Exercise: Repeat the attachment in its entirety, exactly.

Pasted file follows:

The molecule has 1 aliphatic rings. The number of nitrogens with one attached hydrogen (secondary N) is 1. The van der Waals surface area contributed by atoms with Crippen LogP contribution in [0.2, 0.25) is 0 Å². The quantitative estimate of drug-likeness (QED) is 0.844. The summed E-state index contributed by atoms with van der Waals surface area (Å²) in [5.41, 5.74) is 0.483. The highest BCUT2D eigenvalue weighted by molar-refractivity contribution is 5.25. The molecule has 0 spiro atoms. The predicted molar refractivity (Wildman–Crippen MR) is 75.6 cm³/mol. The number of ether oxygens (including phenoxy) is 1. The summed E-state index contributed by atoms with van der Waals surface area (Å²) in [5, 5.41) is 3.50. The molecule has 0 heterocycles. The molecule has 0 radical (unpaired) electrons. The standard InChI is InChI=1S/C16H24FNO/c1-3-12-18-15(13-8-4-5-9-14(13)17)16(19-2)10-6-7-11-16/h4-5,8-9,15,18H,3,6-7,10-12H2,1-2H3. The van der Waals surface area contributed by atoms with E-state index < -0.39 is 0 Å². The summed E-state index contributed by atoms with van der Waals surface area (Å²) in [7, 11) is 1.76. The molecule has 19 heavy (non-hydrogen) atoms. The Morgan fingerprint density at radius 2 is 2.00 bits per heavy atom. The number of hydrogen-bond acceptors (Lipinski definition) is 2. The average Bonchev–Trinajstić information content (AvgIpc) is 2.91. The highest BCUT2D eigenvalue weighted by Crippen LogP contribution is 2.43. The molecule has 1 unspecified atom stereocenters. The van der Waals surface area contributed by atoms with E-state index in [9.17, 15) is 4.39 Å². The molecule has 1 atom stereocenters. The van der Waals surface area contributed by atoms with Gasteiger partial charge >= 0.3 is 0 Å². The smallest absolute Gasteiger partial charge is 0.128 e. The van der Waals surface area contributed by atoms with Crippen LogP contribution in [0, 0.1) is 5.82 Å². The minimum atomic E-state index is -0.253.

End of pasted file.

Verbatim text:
The molecule has 1 aliphatic rings. The number of nitrogens with one attached hydrogen (secondary N) is 1. The van der Waals surface area contributed by atoms with Crippen LogP contribution in [0.2, 0.25) is 0 Å². The quantitative estimate of drug-likeness (QED) is 0.844. The summed E-state index contributed by atoms with van der Waals surface area (Å²) in [5.41, 5.74) is 0.483. The highest BCUT2D eigenvalue weighted by molar-refractivity contribution is 5.25. The molecule has 0 spiro atoms. The predicted molar refractivity (Wildman–Crippen MR) is 75.6 cm³/mol. The number of ether oxygens (including phenoxy) is 1. The summed E-state index contributed by atoms with van der Waals surface area (Å²) in [5, 5.41) is 3.50. The molecule has 0 heterocycles. The molecule has 0 radical (unpaired) electrons. The standard InChI is InChI=1S/C16H24FNO/c1-3-12-18-15(13-8-4-5-9-14(13)17)16(19-2)10-6-7-11-16/h4-5,8-9,15,18H,3,6-7,10-12H2,1-2H3. The van der Waals surface area contributed by atoms with E-state index < -0.39 is 0 Å². The summed E-state index contributed by atoms with van der Waals surface area (Å²) in [7, 11) is 1.76. The molecule has 19 heavy (non-hydrogen) atoms. The Morgan fingerprint density at radius 2 is 2.00 bits per heavy atom. The number of hydrogen-bond acceptors (Lipinski definition) is 2. The average Bonchev–Trinajstić information content (AvgIpc) is 2.91. The highest BCUT2D eigenvalue weighted by Crippen LogP contribution is 2.43. The molecule has 1 unspecified atom stereocenters. The van der Waals surface area contributed by atoms with E-state index in [9.17, 15) is 4.39 Å². The molecule has 1 atom stereocenters. The van der Waals surface area contributed by atoms with Gasteiger partial charge >= 0.3 is 0 Å². The smallest absolute Gasteiger partial charge is 0.128 e. The van der Waals surface area contributed by atoms with Crippen LogP contribution in [0, 0.1) is 5.82 Å². The minimum atomic E-state index is -0.253.